Trade Unions


Trade Unions
   The history of trade unions and labor in Russia is paradoxical. Given that the Communist Party of the Soviet Union (CPSU) ruled in the name of the workers, the party did not see a need for independent trade unions in the Soviet Union. As a result, the Soviet trade union system was incorporated into the state apparatus, thus depriving workers of effective bargaining power and giving them little influence over the firms and industries in which they were employed, though the trade unions had some say over housing conditions, distribution of welfare benefits, and working conditions. In 1990, the Federation of Independent Trade Unions of Russia, known by its Russian acronym FNPR, was established to provide an independent voice to workers. Today, the organization has approximately 30 million members, representing nearly half of the country’s workforce of 70 million. The FNPR controls disbursement of social insurance payments, protects workers from being dismissed unfairly, and seeks fair wages for its members. Despite the image of independence, the trade unions—including the FNPR—are closely tied to the government, a reflection of the Soviet heritage. Pressure was put on the trade unions to support the idea of “social partnership” with the government to prevent the collapse of the system during the chaotic transition to a market economy. During the 1998 ruble crisis, the FNPR demanded Boris Yeltsin’s resignation in an open letter, throwing its support behind Yevgeny Primakov (who was ultimately chosen as prime minister). Other major trade unions include the General Confederation of Trade Unions, the All-Russia Confederation of Labor, and the Confederation of Labor in Russia.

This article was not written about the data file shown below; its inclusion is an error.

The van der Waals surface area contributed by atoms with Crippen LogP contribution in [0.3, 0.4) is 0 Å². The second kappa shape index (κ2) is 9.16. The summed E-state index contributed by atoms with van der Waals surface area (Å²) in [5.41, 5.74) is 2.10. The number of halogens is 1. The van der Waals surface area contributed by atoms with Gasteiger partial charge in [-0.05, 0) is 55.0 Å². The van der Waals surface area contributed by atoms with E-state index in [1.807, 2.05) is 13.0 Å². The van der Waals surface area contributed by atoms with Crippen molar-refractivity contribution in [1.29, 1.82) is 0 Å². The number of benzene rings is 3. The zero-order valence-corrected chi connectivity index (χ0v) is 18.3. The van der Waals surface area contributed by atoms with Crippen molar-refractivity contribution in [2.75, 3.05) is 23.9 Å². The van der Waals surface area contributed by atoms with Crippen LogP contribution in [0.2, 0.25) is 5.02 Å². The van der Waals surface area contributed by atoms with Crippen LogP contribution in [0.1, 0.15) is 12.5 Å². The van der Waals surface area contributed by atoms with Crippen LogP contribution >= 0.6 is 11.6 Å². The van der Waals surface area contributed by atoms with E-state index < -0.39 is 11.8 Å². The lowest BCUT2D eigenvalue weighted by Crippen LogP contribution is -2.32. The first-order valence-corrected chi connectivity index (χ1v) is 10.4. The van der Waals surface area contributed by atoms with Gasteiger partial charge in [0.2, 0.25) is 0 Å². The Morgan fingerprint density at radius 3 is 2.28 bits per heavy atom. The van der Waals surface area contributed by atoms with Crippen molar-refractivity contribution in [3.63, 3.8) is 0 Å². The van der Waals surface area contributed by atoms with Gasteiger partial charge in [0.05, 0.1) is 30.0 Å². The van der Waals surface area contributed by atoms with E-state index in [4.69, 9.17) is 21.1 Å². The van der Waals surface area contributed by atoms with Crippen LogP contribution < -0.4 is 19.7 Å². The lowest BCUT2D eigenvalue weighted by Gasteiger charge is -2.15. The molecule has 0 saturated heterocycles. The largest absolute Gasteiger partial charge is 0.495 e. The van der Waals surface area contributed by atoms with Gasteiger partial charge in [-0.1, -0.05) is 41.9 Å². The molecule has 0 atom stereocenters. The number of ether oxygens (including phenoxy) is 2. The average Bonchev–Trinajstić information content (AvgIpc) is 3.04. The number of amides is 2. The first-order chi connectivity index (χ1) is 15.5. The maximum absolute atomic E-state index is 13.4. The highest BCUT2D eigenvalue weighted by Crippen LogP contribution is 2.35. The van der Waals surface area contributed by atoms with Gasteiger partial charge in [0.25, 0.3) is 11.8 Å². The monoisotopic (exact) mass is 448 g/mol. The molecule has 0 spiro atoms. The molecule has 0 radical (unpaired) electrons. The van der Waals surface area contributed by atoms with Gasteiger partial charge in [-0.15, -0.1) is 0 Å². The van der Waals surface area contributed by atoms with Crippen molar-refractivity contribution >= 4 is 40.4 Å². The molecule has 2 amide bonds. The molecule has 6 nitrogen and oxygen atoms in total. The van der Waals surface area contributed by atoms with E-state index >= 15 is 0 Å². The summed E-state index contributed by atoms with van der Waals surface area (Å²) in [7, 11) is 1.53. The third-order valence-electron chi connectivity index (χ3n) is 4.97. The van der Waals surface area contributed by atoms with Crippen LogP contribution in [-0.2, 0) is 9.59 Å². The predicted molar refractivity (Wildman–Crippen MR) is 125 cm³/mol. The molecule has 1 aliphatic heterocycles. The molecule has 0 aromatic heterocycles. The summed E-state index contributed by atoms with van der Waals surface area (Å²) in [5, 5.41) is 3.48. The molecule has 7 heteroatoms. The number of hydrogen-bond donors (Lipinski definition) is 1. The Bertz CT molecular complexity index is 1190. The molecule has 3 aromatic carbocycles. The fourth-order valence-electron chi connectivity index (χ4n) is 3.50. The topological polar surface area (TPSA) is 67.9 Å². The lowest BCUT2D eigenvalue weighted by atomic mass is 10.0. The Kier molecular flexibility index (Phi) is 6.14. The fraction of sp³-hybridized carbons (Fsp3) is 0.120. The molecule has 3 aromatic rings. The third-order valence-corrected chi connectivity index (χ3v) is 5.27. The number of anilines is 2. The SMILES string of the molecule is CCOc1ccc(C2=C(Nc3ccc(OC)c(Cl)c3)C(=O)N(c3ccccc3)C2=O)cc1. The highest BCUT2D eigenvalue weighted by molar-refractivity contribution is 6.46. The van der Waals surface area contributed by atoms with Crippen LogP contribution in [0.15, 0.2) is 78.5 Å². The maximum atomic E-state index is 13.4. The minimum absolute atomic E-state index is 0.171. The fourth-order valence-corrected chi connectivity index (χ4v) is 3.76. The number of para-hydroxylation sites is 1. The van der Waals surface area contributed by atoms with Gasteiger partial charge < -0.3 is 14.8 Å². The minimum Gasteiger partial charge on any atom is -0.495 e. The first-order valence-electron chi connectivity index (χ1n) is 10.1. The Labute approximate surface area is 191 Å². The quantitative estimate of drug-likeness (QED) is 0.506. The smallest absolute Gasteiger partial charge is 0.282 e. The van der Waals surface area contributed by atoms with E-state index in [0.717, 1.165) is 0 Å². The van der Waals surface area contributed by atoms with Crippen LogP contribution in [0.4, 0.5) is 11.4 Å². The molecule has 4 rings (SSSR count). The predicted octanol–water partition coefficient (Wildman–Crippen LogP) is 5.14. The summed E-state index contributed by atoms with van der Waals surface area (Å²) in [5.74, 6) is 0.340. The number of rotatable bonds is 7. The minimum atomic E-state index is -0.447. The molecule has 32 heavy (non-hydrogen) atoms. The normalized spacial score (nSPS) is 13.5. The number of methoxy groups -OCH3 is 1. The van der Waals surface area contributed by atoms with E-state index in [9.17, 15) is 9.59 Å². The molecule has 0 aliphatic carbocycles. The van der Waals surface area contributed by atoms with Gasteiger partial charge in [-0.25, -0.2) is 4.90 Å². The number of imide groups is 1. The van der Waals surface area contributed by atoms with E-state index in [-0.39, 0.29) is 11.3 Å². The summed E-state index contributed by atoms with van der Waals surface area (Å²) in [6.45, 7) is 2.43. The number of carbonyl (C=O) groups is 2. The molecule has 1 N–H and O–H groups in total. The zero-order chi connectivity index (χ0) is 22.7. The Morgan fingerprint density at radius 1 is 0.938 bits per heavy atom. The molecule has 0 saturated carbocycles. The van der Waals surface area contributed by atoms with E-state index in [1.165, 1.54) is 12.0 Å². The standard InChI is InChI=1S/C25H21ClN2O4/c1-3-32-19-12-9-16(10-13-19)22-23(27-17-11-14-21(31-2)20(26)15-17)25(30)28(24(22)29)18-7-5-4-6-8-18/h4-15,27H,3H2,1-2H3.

Since coming to power, Vladimir Putin has sought to wrest control of distribution of social benefits away from the trade unions, arguing that the state should administer such payouts. The neoliberal Labor Code of 2001 also granted more control to employers on hiring and firings and limited some forms of collective bargaining. Putin has also backed the creation of new, state-sponsored trade unions in the chemical, energy, and mining sectors, a move viewed with suspicion by older trade unionists. Putin’s clampdown on civil society has also weakened the country’s 50,000 trade unions.
   See also Trud.

Historical Dictionary of the Russian Federation. . 2010.

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